Highly intelligent, sociable, and just plain fun to watch, the carnivorous otter is an aquatic member of the Mustelid (or weasel) family. Their lithe bodies and webbed toes and feet enable them to glide smoothly through the water and catch prey. There are some 13 species of otters around the world. Most of them are freshwater species, including the North American river otter, the Eurasian otter, the giant otter of the Amazon, the Asian small-clawed otter, and several African species. But the sea otter of the North American Pacific coast and the marine otter of the South American Pacific both spend the majority of their lives swimming and hunting in the ocean. But what do these otters eat?
As a result, the otter’s diet can change quite substantially based on their environment and location. This article will cover exactly what they eat and how they obtain their food. As some of the most intelligent animals on the planet, the otter’s dietary habits are quite fascinating to read about. However, for the purpose of this article, both river otters and sea otters will be covered differently.
What Does the Otter Eat?
River otters are considered to be generalist carnivores. This means they will eat almost anything they can catch. Some of their favorite foods include fish, crabs, crayfish, frogs, turtles, snakes, and birds and their eggs. However, their diet generally changes quite a bit depending on where they live. Giant otters from the Amazon, which coordinate their hunting in larger groups, are highly dependent on cichlids, catfish, and piranhas; they even hunt the mighty caiman.
The North American river otter, by contrast, relies heavily on crayfish, trout, salmon, and suckers. They do, however, prefer to eat larger fish due to the ease with which the slow-moving prey can be captured. As carnivorous mammals, they consume little if any plant matter in their diets, except for the occasional aquatic plant or root. They spend a lot of time hunting food and burn off much of that energy, leaving little to waste.
Sea/marine otters are equally as voracious. Even though they spend about half the day resting, they need to keep warm and swim often. In order to power their high metabolisms, it’s estimated that they consume around 25% of their body weight every single day. This means a 50-pound otter would need to consume 10 to 15 pounds of food. Since sea and marine otters are found all over the American Pacific coast, it’s difficult to provide exact details about their diet, but some of their favorite foods are sea urchins, sea stars, crabs, squids, clams, mussels, and snails.
Fish represents a smaller part of the diet compared with river otters. By all accounts, sea otters play a vital role in marine ecosystems by controlling prey populations. Too many sea urchins can kill off kelp forests, thus reducing the ecological diversity of the coastal ecosystem. Since hunting sea otters to near extinction, the state of Oregon has seen much of its kelp forest laid to waste by urchins. Fortunately, there are plans to bring sea otter back to restore the kelp ecosystem.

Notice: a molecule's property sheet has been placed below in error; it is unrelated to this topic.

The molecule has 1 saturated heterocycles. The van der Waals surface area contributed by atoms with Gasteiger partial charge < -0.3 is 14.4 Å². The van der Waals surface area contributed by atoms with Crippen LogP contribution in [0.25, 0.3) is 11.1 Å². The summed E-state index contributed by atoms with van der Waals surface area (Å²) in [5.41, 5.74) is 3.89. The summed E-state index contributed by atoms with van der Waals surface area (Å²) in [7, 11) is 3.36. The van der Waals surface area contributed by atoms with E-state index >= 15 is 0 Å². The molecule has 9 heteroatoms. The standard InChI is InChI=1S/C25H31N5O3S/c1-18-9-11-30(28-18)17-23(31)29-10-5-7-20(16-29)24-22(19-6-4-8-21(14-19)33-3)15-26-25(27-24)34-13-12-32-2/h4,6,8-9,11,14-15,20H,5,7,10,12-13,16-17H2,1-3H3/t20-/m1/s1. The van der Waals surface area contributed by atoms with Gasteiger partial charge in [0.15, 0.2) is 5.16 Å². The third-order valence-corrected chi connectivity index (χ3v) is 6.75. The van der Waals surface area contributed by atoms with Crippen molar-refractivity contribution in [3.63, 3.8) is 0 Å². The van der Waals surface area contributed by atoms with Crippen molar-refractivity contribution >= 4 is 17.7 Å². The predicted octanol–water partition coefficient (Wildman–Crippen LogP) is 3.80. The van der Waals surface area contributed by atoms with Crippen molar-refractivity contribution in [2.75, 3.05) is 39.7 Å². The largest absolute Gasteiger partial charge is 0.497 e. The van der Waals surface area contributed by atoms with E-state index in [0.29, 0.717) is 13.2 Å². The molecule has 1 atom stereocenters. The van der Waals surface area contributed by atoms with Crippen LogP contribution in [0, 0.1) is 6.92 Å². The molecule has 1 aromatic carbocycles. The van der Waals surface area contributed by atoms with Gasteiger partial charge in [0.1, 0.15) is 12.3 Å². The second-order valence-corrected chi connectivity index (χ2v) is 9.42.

How Does the Otter Hunt and Eat Its Food?
Carnivorous otters have several important adaptations that enable them to hunt in their aquatic environments. The long whiskers are so sensitive that they can find prey along the sandy bottom of the river or ocean even when their other senses may be useless or impaired. Their ergonomic bodies and webbed feet or toes allow them to maneuver exceptionally well in the water so they can lunge at prey over short distances. And their sharp canine teeth help them quickly kill their prey and chew through the meat.
River otters do most of their hunting in freshwater rivers, lakes, and marshes, but they sometimes come up on shore for a quick meal as well. Unless they’re a part of a larger group, the female must provide for her pup alone in the spring and summer, while the male generally hunts for just himself. Fortunately, because of their thick fur (among the thickest of any animal on the planet), they don’t need to store food or hibernate for the winter. They can hunt under the frozen ice and still remain warm and comfortable.
Sea otters, by contrast, do almost all of their hunting in the water and rarely hunt on land. They dive down to the bottom of the shallow coastal shelves and hunt for tiny morsels among the kelp and dirt. They can stay underwater for around five minutes and reach depths of around 200 feet. Their fully webbed hind flippers (which river otters lack) imbue them with incredible swimming skills.
Sea otters are also remarkably clever. These versatile and intelligent creatures are one of the few known animals that use tools to obtain their food. In order to break open the hard shells of small marine invertebrate, the sea otter will set the food on its stomach and smash it open with a small rock. It also has the ability to bash the creature against a larger sheet of rocks. If it has any leftover bits of uneaten food, then the sea otter will store it in the loose skin flaps, known as pockets, located just under each forearm. The pockets also provide a handy storage space for its tools.
A Complete List of the Top 10 Foods the Otter Eats
River and sea otter diets are so different from each other that they need to be divided up into separate lists. Here are the top 10 foods the average river otter eats:
And here’s a list of the top 10 foods consumed by the average sea otter:
- Sea Urchins
- Sea Stars
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